How to choose an index fund?
Today, I would like to show how to select your own index or manager funds. When you complete this guide, you should be confident making your own decision on what index or manager fund to add into your stocks and shares portfolio.
Personally, I dislike how companies try to sell you an attractive index or their own manager funds with fancy flyers and not revealing the true story. The historical performance is not an indication of future performance and nothing is guaranteed! Regardless of performance you still have to pay an annual fee.
In all Honesty, no one knows what is going to happen tomorrow; your speculation is as good as the experts!
Index and Funds is the only way for a low capital portfolio to own a host of amazing companies in your portfolio. Buying a single share of Amazon, Google, Facebook and Apple each would cost you almost $3,000. However, some index or funds allows you to own these four companies and other quality companies with a low capital of $100. This would encourage a self-investor to save more money every month for a contribution.
WHAT IS INDEX AND MANAGER FUNDS
Previously I had written an article on how I dislike Manager funds. High fees, misleading information and bad historical performance against index funds. I have always recommended everyone to buy index, index and index only.
The ONLY problem, with buying index alone, may or may not give you the best diversification. For example:-
WHAT NOT TO LOOK AT INDEX AND FUNDS SELECTION
4 fundamental rules on selecting your index or manager fund for your portfolio
1. Regardless of the type of index or funds, you need to primarily focus on the cost. The cost is very important to long term investors. A $10,000 investment over ten years cost $100 or $1,000 for a 0.01% and 0.1% respectively. For 20 years this cost would double to $100 to £2,000.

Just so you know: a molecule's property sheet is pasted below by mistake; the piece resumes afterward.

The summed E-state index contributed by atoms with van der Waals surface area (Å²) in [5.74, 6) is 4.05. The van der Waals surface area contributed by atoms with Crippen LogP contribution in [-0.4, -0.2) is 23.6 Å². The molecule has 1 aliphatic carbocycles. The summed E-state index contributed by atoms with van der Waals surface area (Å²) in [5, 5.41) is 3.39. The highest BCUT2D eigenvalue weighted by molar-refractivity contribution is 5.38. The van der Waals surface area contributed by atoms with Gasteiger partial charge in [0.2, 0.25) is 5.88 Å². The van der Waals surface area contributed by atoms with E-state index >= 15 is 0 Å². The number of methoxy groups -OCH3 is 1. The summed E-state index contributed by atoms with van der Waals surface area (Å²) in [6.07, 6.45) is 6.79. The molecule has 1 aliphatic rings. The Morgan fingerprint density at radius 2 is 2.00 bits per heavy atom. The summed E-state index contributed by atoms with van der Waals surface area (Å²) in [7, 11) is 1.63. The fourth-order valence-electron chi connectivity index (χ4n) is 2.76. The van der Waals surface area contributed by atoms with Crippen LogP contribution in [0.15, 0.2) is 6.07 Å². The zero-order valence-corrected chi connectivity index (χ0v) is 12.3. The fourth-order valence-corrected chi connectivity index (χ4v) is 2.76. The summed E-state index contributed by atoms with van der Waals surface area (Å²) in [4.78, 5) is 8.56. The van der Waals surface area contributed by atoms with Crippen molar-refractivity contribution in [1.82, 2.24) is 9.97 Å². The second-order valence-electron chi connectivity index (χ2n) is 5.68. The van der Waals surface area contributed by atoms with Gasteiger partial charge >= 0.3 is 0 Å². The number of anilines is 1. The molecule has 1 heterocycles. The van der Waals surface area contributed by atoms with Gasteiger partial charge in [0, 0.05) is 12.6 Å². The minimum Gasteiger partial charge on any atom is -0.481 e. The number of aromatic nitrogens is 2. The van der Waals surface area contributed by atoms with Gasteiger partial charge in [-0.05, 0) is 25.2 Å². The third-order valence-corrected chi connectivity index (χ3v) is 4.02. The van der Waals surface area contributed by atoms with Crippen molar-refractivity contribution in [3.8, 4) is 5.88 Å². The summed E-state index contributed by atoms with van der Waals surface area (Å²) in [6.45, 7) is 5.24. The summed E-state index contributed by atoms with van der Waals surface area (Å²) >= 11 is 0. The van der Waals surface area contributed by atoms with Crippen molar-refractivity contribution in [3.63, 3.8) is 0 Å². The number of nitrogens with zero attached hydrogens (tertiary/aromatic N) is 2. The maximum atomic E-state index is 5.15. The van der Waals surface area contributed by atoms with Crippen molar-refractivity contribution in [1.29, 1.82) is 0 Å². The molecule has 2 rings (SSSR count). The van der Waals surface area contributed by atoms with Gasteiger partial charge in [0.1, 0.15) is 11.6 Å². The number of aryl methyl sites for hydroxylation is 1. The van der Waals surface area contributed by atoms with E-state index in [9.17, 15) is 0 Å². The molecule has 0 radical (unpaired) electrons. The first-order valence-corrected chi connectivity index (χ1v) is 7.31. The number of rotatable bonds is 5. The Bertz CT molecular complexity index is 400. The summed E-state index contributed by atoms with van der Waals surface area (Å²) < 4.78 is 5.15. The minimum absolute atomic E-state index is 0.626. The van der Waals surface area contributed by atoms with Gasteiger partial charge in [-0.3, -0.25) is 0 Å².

2. Top Sectors Weight will determine the areas of investments. So if you think Bio-Tech is the area to invest in the next 10 years, then you would be seeking for low-cost manager funds with more BioTech in US and EU with more than 50% overall weight. Buying the SNP500 index may only give you a 5% weighting factor of Bio-Tech Stocks.
3. Top 10 Holdings. The index would contain over 100 stocks and Funds under 50 stocks. You can not possibly research each and every individual stock. Keep it to the top 10 holdings research and ensure you understand these companies before you invest. Top 10 holdings would weigh between 20-40% of the overall portfolio.
4. Finally, Accumulation or Income. Income pays money into your cash holdings every quarterly or semi-annually depending on the portfolio. Accumulation, on the other hand, will reinvest and boos the share price higher.
Now you can Make your own Decision.
Everyone is different in terms of risk appetite, financial views, portfolio requirement and expected growth. Never allow a sales flyer or advisor tell you what to buy. Make sure your next investment is driven by your portfolio balance requirements which are based on the risk you are willing to take.
I hope you find this useful and all the best in your future investments. Let the dream of financial flexibility become a reality!